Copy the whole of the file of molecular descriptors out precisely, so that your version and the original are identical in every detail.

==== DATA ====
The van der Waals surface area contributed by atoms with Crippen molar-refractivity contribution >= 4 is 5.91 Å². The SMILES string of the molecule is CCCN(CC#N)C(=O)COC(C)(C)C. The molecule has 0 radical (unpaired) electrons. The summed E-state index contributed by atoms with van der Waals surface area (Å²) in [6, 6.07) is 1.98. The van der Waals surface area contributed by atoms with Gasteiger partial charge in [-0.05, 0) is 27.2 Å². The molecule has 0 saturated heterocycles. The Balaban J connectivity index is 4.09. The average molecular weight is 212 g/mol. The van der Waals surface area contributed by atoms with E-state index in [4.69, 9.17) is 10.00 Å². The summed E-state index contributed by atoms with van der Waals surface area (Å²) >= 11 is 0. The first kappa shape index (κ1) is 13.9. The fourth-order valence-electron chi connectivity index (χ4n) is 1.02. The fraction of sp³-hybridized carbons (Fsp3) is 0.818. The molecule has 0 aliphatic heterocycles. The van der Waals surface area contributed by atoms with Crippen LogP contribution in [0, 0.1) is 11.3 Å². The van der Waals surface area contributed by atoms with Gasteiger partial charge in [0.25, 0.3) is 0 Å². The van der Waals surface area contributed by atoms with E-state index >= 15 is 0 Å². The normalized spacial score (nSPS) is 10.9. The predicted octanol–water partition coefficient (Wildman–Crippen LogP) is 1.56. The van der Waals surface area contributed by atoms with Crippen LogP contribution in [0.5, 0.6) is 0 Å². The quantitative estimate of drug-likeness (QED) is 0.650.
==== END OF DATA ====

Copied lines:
The van der Waals surface area contributed by atoms with Crippen molar-refractivity contribution >= 4 is 5.91 Å². The SMILES string of the molecule is CCCN(CC#N)C(=O)COC(C)(C)C. The molecule has 0 radical (unpaired) electrons. The summed E-state index contributed by atoms with van der Waals surface area (Å²) in [6, 6.07) is 1.98. The van der Waals surface area contributed by atoms with Gasteiger partial charge in [-0.05, 0) is 27.2 Å². The molecule has 0 saturated heterocycles. The Balaban J connectivity index is 4.09. The average molecular weight is 212 g/mol. The van der Waals surface area contributed by atoms with E-state index in [4.69, 9.17) is 10.00 Å². The summed E-state index contributed by atoms with van der Waals surface area (Å²) >= 11 is 0. The first kappa shape index (κ1) is 13.9. The fourth-order valence-electron chi connectivity index (χ4n) is 1.02. The fraction of sp³-hybridized carbons (Fsp3) is 0.818. The molecule has 0 aliphatic heterocycles. The van der Waals surface area contributed by atoms with Crippen LogP contribution in [0, 0.1) is 11.3 Å². The van der Waals surface area contributed by atoms with Gasteiger partial charge in [0.25, 0.3) is 0 Å². The van der Waals surface area contributed by atoms with E-state index >= 15 is 0 Å². The normalized spacial score (nSPS) is 10.9. The predicted octanol–water partition coefficient (Wildman–Crippen LogP) is 1.56. The van der Waals surface area contributed by atoms with Crippen LogP contribution in [0.5, 0.6) is 0 Å². The quantitative estimate of drug-likeness (QED) is 0.650.